The logical problem of evil claims, without the need for external evidence that it is impossible for a loving God to be compatible with the existence of evil and suffering. A priori arguments are challenging to counter as if one accepts the premises of the argument, then it is difficult to deny the conclusion. If we are to accept that a loving God would want to stop evil and a powerful God would be able to stop evil then we must accept that in the presence of evil, a loving and powerful God must not exist.
However, the first premise of the argument demands further consideration. The first premise states that ‘an omnibenevolent God would seek to eliminate evil’. This premise suggests that it is always preferable to have no evil in the world than to have some evil. Irenaeus, John Hick and Richard Swinburne all challenge this premise by claiming that it may be the case that God permits some evil as it is more beneficial to us to have free will. They claim that free will and therefore some evil are necessary to have a full and free relationship with God, and therefore it actively permitted by God. However, the challenge to this counter made by Irenaeus, Hick and Swinburne is that there are not just small instances of evil in the world, but huge tragedies in which thousands of innocent people die from natural evil. Natural evil is not evil that has resulted from free will, but from the design of the universe by its creator. Therefore, they fail to reconcile the existence of a loving and powerful God with the existence of evil that exists in the world.
To conclude, the logical and evidential problems of evil withstand all challenges made from the theodicies of Irenaeus and Augustine, in addition to the counter arguments from Hick and Swinburne. Whilst it can be argued that some evil is necessary and that humanity may be at fault for the existence of evil in the world, no challenges to the problem of evil in either forms are strong enough to claim that an omnipotent God can be the creator of and exist in a world saturated with evil and suffering.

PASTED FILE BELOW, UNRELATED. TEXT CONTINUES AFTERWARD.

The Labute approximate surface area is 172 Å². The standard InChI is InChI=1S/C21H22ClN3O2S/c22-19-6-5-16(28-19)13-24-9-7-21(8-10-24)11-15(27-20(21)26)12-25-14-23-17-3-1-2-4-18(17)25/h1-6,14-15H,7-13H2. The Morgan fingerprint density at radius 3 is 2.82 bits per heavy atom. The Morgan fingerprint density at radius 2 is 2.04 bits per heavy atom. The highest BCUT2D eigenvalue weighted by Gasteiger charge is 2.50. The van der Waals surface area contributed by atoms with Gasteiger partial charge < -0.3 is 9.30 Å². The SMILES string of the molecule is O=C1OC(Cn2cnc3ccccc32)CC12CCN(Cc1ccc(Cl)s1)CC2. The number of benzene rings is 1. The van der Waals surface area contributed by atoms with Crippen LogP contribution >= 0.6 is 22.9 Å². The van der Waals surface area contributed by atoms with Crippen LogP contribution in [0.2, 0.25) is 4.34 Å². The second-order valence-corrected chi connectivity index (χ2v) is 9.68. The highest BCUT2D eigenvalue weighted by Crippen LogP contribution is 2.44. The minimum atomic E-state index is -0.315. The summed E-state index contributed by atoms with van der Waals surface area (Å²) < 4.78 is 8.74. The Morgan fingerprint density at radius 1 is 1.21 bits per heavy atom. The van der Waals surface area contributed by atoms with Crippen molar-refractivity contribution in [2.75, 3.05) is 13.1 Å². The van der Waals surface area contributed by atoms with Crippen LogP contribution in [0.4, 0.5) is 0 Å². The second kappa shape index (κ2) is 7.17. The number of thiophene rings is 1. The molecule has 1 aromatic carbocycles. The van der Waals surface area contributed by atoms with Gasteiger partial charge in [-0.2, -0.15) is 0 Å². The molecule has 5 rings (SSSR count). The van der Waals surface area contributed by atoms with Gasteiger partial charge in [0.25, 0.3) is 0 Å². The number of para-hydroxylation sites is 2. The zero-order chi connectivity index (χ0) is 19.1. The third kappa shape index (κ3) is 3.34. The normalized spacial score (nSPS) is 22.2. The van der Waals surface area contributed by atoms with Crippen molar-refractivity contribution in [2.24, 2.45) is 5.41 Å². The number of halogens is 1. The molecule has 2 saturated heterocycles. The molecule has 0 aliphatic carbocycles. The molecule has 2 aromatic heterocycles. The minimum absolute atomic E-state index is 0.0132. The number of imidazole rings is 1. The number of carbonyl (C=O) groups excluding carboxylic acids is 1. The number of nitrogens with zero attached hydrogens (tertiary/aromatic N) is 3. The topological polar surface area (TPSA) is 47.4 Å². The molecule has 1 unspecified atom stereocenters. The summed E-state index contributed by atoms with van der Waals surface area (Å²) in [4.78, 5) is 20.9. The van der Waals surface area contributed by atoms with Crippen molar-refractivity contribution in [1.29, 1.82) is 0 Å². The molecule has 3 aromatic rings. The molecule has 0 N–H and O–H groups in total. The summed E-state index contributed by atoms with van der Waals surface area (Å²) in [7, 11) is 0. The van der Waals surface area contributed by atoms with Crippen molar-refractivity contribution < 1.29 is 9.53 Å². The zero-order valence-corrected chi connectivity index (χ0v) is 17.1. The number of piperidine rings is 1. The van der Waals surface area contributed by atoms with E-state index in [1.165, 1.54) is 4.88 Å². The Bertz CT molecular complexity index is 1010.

To what extent is Plato’s belief in a separate body and soul convincing?
In this essay I will demonstrate why Plato’s belief in dualism is convincing. Dualism is a philosophical concept that refers to a separate body and soul which are not co-dependant for their existence. I will use the argument from Descartes to support my argument and explain why Gilbert Ryle’s response of dualism being a category error is weak.
Plato was an ancient Greek philosopher and argued for an immortal soul. His understanding of a soul comes from his belief in the world of the forms, or the Platonic world. Plato argued that there are two realms of existence, the physical world which is the one that we exist in and the platonic world, which is a potentially nonphysical world. We experience the physical world which is inhabited by physical things, including trees, chairs and human bodies. However, Plato argued that there is a second realm of experience which is only accessible through rational thought and contemplation, which is associated with the nonphysical and immortal soul. Plato argued that the soul inhabits a body whilst in the physical world, and then returns to the platonic world when the physical body has died. Our souls are immortal, have and always will exist and do not depend on having a physical body. Therefore, Plato is a dualist as he believes in a soul and body that are not co-dependant.
A strength of Plato’s argument comes from his demonstration of innate knowledge in ‘The Meno’, which is a section of the book ‘Republic’. In ‘The Meno’ a slave boy is able to demonstrate his innate knowledge of mathematics when he hasn’t been taught the skills. Plato claims that this shows that we have knowledge that needs to be unlocked, and he argues that this knowledge is evidence of our immortal souls existing in the world of the forms prior to inhabiting a physical body. The Meno is a strong argument for dualism as there are many examples of innate knowledge, such as a moral compass and understanding of right and wrong, that are not necessarily taught but rather unlocked. It could be suggested that there are differences in the moral compasses and understandings of right and wrong in different societies, however I believe that the basic belief of human rights transcends all cultures. This demonstrates that the soul is a source of knowledge and that knowledge must have come from somewhere before entering the body, hence the need for dualism.